As the Democratic field narrows
On September 12, ten Democratic presidential candidates will face off in Houston, Texas, in the first debate to be held in one night. The previous two debates split the field of 20 candidates over two nights each. For this round, the Democratic National Committee (DNC) imposed stricter standards. Ten candidates failed to meet the DNC’s 2% approval rating in four DNC-approved polls and at least 130,000 unique donors. Three candidates – Tom Steyer, Tulsi Gabbard and Marianne Williamson – had enough donors but did not succeed in polling high enough. None had the other problem.
Five others have dropped out of the final debate. John Hickenlooper brings his moderate pragmatism to the Colorado Senate race, where he hopes to see off Cory Gardner, perhaps the most vulnerable Senate Republican. Jay Inslee will run for, and possibly win, a third term as governor of Washington. Kirsten Gillibrand ran as an enthusiastic woman, but in a field with at least two progressive women, Elizabeth Warren and Kamala Harris, her message was not inspiring. Seth Moulton and Mike Gravel also quit. How could the Democratic field change yet?
First, a warning: polls this early are far from foolproof. On September 1, the Washington Post He reminded readers that, 428 days away from Election Day in 2008, polls were predicting a Hillary Clinton-Rudy Giuliani race, rather than Barack Obama versus John McCain. Meanwhile in 2012, Rick Perry led the Republican field. But opinion polls at this point are not always wrong: before the 2016 election Mrs. Clinton and Donald Trump had a strong lead.
Our poll aggregator shows Joe Biden at the top of the field, as he has been all year. Elizabeth Warren passed Bernie Sanders for second place in July; since then she has expanded her lead. These three sit well above the rest. Kamala Harris moved shortly after a strong showing in the first round of debates; she has since returned to around 8%, just ahead of Pete Buttigieg’s 5%, and Beto O’Rourke and Cory Booker, both at 3%.
About a dozen or so other candidates are polling at 2% or less. They are free to stay in the race as long as their pride and money allow. For wealthy independent candidates like John Delaney, that may be until February’s Iowa caucuses. Tim Ryan and Amy Klobuchar, both strong but uninspired Midwestern candidates, may face a faster count. For the entire field, there are three big questions.
First, how solid is Joe Biden’s lead? Your correspondent caught him at the Iowa State Fair last month; he looked healthy but he was old: tired, curvy, a little bored and prone to tangents. But Mr Biden has always been a poor campaigner – undisciplined, gaffe-prone, at times volatile and controversial – and his supporters seem unmoved by the provision or He has a steady stream of gaffes. In that sense, his support seems strong enough: he retained the support of a plurality of voters. Last week Monmouth University released a poll that showed it tied with Ms. Warren; soon after Monmouth’s poll director noted that it was an “outlier” and gave no reason why anyone should take it as anomalous.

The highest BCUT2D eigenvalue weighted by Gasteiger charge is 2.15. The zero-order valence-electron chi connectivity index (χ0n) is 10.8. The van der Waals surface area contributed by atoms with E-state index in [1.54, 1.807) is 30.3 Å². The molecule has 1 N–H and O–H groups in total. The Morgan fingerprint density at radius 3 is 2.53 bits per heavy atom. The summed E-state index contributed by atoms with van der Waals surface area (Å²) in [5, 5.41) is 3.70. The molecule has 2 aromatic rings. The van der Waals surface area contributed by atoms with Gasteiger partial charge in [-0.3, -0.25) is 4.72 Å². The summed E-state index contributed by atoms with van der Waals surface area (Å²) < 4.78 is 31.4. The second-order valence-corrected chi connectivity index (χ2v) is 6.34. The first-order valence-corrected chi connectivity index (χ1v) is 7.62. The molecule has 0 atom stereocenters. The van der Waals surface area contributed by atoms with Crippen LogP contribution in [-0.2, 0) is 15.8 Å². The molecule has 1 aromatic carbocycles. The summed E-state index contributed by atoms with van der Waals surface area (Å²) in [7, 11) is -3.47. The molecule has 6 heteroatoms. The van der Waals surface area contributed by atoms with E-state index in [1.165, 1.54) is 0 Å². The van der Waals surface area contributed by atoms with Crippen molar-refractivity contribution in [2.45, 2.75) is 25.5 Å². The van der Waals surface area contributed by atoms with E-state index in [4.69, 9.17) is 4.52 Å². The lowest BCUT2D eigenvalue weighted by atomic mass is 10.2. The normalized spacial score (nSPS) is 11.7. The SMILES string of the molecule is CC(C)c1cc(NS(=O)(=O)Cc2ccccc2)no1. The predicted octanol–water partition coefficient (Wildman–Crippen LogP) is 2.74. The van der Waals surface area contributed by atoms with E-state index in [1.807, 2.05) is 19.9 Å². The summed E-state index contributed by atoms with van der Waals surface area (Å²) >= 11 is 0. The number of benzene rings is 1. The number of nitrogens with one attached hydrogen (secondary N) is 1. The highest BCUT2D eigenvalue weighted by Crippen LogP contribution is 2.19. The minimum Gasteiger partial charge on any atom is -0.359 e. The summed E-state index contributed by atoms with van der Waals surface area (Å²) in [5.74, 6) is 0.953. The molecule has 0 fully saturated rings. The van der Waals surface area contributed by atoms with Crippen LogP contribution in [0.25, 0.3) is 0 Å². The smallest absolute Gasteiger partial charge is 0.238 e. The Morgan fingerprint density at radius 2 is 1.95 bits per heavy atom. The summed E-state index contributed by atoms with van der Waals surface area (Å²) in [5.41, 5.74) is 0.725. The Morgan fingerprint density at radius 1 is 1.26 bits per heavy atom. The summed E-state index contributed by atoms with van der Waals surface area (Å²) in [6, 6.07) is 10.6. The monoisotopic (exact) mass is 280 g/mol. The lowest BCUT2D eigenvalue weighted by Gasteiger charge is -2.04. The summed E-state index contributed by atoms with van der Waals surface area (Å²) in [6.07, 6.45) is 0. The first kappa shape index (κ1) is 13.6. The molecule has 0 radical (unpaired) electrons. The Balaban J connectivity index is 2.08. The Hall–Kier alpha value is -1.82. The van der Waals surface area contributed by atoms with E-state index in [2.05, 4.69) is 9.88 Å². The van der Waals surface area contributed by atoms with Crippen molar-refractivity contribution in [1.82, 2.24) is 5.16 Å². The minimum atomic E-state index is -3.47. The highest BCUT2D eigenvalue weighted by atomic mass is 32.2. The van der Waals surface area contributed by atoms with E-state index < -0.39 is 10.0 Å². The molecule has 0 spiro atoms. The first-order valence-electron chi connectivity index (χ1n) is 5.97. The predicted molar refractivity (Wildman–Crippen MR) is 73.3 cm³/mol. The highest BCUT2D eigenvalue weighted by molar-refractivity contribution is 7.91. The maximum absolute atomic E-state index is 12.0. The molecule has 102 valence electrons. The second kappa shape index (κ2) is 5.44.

But much of Mr. Biden’s appeal rests on the idea that he is the most “choice” candidate — the one best positioned to win back Obama-Trump upper-Midwest voters. That kind of argument has thrown up candidates on both sides who went on to lose: John Kerry and Mrs. Clinton to the Democrats; Mitt Romney and Bob Dole for Republicans. Ms. Warren’s supporters want her to be president; Mr. Sanders’ supporters are equally committed to their candidate. If a significant number of Mr. Biden is attached not to him, but to the aura of his competence, then the sooner that aura is punctured – by, say, a loss in one or more of the four early states (Iowa, New Hampshire, South Carolina and Nevada), or perhaps another debate performance – he risks losing support.
Second, why is Ms. Harris struggling, and what can she do about it? Ms. Harris made a strategic gamble that has yet to pay off. She tried to appeal to progressives, by raising some positive policy intentions; mediators, by touting her founding credentials as a California senator and former attorney general; and both immediately, through sharp, electrifying debate presentations. But there is a fine line that separates being something for everyone and nothing for no one (or, to put it in voting terms, between being everyone’s third choice and no one’s beginning).
A good ground game could still give Ms. Harris strong showings in Iowa and New Hampshire, followed by a win in South Carolina. And there is no doubt that she will shine in the debates. But it’s hard to see her suddenly rise to the top. In terms of policy she is more aligned with Mr. Biden than the progressives, but our poll aggregator shows that she is the second choice for most of Warren’s supporters, and third, behind Ms. Warren, for Mr. Biden’s followers. Banking on Ms. Warren’s failure appears to be a risky strategy.
Finally, who among the 15 or so candidates polling under 5% is most likely to go up? Mr O’Rourke seems to have peaked; he has been passionate and ritualistic after two mass shootings in his home state of Texas, but he has also appeared thin and unprepared. Andrew Yang and Marianne Williamson have their die-hard supporters, but both are too weird and green to have mass appeal. Julian Castro was impressive in Iowa, but Ms. Warren’s vice-presidential pick, if she wins, appears to be the top ticket contender.
It looks like Cory Booker will break out of the pack. He has legislative and executive experience from Newark, where he was mayor, as well as just over a full term in the Senate. He is thoughtful, charismatic and idealistic (if a little too idealistic at times). He shined in the second debate when Mr. Biden bothered him, and got the knives out, but he seems to be largely against the cut and thrust. Too bad: he does it well.